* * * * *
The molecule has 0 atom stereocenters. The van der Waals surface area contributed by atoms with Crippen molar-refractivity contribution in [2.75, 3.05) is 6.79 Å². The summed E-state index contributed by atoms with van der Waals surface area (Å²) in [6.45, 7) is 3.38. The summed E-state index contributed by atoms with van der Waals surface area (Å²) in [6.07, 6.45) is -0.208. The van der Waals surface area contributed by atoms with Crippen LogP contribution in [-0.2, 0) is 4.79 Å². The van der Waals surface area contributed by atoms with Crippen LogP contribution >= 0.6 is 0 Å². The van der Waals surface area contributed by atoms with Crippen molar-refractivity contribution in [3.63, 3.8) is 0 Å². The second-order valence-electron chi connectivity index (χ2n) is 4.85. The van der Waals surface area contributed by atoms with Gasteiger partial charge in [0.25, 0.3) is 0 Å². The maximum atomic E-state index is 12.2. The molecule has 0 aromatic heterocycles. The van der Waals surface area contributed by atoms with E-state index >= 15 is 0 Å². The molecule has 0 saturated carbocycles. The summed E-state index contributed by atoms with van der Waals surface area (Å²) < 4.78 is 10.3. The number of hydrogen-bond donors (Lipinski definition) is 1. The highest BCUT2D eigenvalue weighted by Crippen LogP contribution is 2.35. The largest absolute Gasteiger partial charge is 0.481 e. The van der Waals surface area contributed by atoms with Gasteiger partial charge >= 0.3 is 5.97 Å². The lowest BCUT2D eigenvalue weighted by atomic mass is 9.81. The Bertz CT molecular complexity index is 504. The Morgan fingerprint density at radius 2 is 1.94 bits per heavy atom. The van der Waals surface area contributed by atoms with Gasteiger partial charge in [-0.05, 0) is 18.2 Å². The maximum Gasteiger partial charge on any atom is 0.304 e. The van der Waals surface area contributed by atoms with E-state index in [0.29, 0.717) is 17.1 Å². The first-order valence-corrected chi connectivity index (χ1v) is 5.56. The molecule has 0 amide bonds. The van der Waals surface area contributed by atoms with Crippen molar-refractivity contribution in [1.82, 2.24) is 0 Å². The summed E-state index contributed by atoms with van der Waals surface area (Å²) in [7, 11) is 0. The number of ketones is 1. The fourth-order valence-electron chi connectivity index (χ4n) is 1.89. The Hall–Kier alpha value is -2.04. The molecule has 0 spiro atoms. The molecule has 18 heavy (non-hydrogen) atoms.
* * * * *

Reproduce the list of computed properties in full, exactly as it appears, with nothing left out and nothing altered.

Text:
The molecule has 0 atom stereocenters. The van der Waals surface area contributed by atoms with Crippen molar-refractivity contribution in [2.75, 3.05) is 6.79 Å². The summed E-state index contributed by atoms with van der Waals surface area (Å²) in [6.45, 7) is 3.38. The summed E-state index contributed by atoms with van der Waals surface area (Å²) in [6.07, 6.45) is -0.208. The van der Waals surface area contributed by atoms with Crippen LogP contribution in [-0.2, 0) is 4.79 Å². The van der Waals surface area contributed by atoms with Crippen LogP contribution >= 0.6 is 0 Å². The van der Waals surface area contributed by atoms with Crippen molar-refractivity contribution in [3.63, 3.8) is 0 Å². The second-order valence-electron chi connectivity index (χ2n) is 4.85. The van der Waals surface area contributed by atoms with Gasteiger partial charge in [0.25, 0.3) is 0 Å². The maximum atomic E-state index is 12.2. The molecule has 0 aromatic heterocycles. The van der Waals surface area contributed by atoms with E-state index >= 15 is 0 Å². The molecule has 0 saturated carbocycles. The summed E-state index contributed by atoms with van der Waals surface area (Å²) < 4.78 is 10.3. The number of hydrogen-bond donors (Lipinski definition) is 1. The highest BCUT2D eigenvalue weighted by Crippen LogP contribution is 2.35. The largest absolute Gasteiger partial charge is 0.481 e. The van der Waals surface area contributed by atoms with Gasteiger partial charge >= 0.3 is 5.97 Å². The lowest BCUT2D eigenvalue weighted by atomic mass is 9.81. The Bertz CT molecular complexity index is 504. The Morgan fingerprint density at radius 2 is 1.94 bits per heavy atom. The van der Waals surface area contributed by atoms with Gasteiger partial charge in [-0.05, 0) is 18.2 Å². The maximum Gasteiger partial charge on any atom is 0.304 e. The van der Waals surface area contributed by atoms with E-state index in [0.29, 0.717) is 17.1 Å². The first-order valence-corrected chi connectivity index (χ1v) is 5.56. The molecule has 0 amide bonds. The van der Waals surface area contributed by atoms with Crippen molar-refractivity contribution in [1.82, 2.24) is 0 Å². The summed E-state index contributed by atoms with van der Waals surface area (Å²) in [7, 11) is 0. The number of ketones is 1. The fourth-order valence-electron chi connectivity index (χ4n) is 1.89. The Hall–Kier alpha value is -2.04. The molecule has 0 spiro atoms. The molecule has 18 heavy (non-hydrogen) atoms.